Travel to Europe Through the Former Yugoslavia


Travel to Europe Through the Former Yugoslavia

Travel to Albania can be an extremely dangerous venture for tourists with little or no experience traveling to these parts of Europe. The political situation in Albania is still at a boiling point with the government on the brink of complete collapse. There have been multiple protests throughout the country by ordinary citizens who are demanding that the government resign and that the politicians be allowed to return to office. The government has cracked down on any form of dissent and has arrested many peaceful protesters. Tourists have been warned to expect serious security precautions when traveling to these regions.

Traveling through much of northern and western Albania, including the cities of Pristina, Albania’s capital, and Skopje, the second largest city, can be very dangerous. Most of the population is illiterate, and there is a significant lack of basic infrastructure in rural areas. There is a high risk of becoming infected with hepatitis B and cockroaches. Tourists are strongly urged to seek out local guides and street lighting that are up to par with the standards seen in larger European cities. Tourists are also advised against traveling to the foothills of the mountains in northern Albania due to the extremely dangerous trek that includes climbing the highest elevations and crossing rough terrain on foot.

There are several different entry requirements related to travelling to Albania. Anyone travelling to this part of Europe will need to fulfil visa requirements. These include the necessary personal data and information such as name and address to verify identity. Tourist are also required to hold a valid passport as proof of identity in some circumstances. The duration of stay is limited to three months, and the validity period may be extended if certain conditions are fulfilled.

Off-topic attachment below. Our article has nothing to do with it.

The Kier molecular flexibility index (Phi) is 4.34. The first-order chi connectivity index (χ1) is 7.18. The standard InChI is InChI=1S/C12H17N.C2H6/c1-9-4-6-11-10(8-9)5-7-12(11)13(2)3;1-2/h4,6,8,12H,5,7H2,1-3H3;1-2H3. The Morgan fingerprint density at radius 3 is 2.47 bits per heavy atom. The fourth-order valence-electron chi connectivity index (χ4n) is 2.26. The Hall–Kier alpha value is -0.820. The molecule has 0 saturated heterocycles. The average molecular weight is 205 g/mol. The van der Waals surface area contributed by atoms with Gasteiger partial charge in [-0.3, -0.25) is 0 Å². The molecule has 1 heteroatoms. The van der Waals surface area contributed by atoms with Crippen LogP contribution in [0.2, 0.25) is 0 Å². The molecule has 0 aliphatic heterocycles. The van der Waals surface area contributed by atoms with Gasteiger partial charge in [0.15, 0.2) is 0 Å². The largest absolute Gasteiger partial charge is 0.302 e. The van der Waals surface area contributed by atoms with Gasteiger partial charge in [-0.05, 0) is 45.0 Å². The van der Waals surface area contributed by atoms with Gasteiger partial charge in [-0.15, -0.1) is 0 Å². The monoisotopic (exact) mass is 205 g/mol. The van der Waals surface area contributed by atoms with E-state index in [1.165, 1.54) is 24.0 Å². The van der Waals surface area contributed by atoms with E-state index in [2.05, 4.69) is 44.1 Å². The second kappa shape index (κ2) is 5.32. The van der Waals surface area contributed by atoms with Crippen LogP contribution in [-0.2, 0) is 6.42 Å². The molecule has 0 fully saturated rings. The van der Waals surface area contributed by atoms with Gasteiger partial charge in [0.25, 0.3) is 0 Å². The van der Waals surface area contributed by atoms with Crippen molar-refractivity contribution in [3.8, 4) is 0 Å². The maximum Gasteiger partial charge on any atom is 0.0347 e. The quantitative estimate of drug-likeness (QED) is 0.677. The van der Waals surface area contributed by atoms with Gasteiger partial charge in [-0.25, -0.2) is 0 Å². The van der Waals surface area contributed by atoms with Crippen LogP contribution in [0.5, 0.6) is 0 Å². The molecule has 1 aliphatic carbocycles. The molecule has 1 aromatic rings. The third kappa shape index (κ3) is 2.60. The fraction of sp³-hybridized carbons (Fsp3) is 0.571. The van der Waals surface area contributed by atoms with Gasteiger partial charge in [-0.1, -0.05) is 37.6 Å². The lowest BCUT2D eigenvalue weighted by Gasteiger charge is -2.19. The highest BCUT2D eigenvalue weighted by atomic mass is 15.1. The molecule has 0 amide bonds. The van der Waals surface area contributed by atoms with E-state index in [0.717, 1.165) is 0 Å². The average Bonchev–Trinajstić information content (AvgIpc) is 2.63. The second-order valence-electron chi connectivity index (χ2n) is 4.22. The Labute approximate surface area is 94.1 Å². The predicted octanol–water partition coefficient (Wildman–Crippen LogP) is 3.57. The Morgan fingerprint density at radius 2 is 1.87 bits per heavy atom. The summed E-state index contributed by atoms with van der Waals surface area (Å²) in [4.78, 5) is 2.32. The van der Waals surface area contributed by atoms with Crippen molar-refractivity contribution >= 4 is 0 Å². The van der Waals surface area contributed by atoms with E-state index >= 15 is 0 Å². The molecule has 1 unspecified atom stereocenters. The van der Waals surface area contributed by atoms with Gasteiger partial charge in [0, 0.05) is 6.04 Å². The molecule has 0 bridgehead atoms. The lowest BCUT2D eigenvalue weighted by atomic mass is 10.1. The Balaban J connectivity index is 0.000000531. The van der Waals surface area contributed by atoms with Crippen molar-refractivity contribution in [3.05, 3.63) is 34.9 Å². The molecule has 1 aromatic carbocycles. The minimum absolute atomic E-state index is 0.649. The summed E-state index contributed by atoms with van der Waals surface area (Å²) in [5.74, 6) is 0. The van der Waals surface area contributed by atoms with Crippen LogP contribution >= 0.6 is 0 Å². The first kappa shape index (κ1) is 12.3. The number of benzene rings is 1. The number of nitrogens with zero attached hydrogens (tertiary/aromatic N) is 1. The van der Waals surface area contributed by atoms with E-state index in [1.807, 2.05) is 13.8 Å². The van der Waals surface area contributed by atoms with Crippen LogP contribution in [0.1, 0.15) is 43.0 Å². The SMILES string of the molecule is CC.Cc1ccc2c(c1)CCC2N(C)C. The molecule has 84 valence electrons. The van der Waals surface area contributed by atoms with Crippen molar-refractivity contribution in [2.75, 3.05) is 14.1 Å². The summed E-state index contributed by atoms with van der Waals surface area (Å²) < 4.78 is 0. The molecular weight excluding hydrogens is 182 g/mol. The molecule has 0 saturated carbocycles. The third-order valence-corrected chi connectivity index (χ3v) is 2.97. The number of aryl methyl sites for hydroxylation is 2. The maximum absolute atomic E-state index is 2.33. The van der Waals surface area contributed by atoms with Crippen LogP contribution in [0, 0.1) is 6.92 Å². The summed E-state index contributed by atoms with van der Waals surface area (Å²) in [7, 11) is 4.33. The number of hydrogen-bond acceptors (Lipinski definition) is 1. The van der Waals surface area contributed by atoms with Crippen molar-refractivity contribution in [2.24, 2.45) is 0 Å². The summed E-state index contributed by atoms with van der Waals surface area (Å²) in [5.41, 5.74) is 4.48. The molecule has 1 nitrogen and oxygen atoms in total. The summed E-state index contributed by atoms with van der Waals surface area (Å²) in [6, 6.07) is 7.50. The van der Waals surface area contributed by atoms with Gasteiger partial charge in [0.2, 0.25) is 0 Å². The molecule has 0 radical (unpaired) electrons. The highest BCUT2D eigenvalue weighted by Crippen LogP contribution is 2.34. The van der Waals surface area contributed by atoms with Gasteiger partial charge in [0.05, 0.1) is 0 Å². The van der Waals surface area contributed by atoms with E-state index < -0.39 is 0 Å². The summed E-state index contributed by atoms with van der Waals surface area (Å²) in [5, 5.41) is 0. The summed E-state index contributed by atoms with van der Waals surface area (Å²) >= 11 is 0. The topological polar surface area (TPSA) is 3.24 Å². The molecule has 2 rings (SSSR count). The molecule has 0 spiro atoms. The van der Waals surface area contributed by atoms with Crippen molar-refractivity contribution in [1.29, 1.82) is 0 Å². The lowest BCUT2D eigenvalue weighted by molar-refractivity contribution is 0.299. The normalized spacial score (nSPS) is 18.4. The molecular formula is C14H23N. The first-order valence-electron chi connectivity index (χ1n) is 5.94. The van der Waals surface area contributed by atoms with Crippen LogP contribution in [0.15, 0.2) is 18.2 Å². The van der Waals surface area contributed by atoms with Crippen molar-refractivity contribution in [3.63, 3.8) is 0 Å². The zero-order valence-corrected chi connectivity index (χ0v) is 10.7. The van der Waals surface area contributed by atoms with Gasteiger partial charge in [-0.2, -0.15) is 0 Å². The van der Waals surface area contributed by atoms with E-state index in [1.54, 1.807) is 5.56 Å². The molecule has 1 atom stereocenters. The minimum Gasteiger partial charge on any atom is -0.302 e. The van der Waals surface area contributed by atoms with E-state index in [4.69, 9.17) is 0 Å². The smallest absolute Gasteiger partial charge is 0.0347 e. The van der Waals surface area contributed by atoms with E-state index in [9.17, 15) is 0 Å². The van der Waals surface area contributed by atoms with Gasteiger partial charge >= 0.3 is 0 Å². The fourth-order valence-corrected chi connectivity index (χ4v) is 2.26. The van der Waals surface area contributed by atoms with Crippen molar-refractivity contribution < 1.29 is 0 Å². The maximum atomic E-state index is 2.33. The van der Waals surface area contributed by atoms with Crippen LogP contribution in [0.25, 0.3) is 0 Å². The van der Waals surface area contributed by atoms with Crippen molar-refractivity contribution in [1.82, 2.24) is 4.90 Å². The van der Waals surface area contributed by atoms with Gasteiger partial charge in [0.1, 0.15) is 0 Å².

Anyone travelling to this part of Europe will need to follow all entry rules to avoid being fined or detained by the appropriate authorities. Any passenger who is travelling to an EU country and fails to have a valid passport or visa when landing in a third country will usually be turned back at the airport. A valid passport is required for all vehicles, including cars and trucks. Tourists will also need to obtain a non-immigrant visa, which will only be granted if the applicant provides evidence of a job offering them a financial return. In most cases, the applicant will have to provide proof of residence in an eligible country.

Travel throughout the country is fairly safe, although there has been an increased caution with border crossings as a result of insecurity in the past. Vehicles are generally not available from the Airport parking areas, so travellers should plan to use buses, minibuses or taxis. As with any neighbouring country, there are potential security risks in Albania, but the increased caution shown by the authorities means that precautions are being taken to reduce this risk.

Travel throughout Albania will remain safe and secure, although there will be increased vigilance at the airports and at the main borders. All travellers wishing to travel to this area of Europe should ensure they have a valid passport and will not be carrying weapons or dangerous items. If you do intend to visit Tirana, you should ensure that your vaccinations are up to date and you have the relevant health requirements. The tourism industry is flourishing in Tirana, so it is often considered a safe destination for tourists.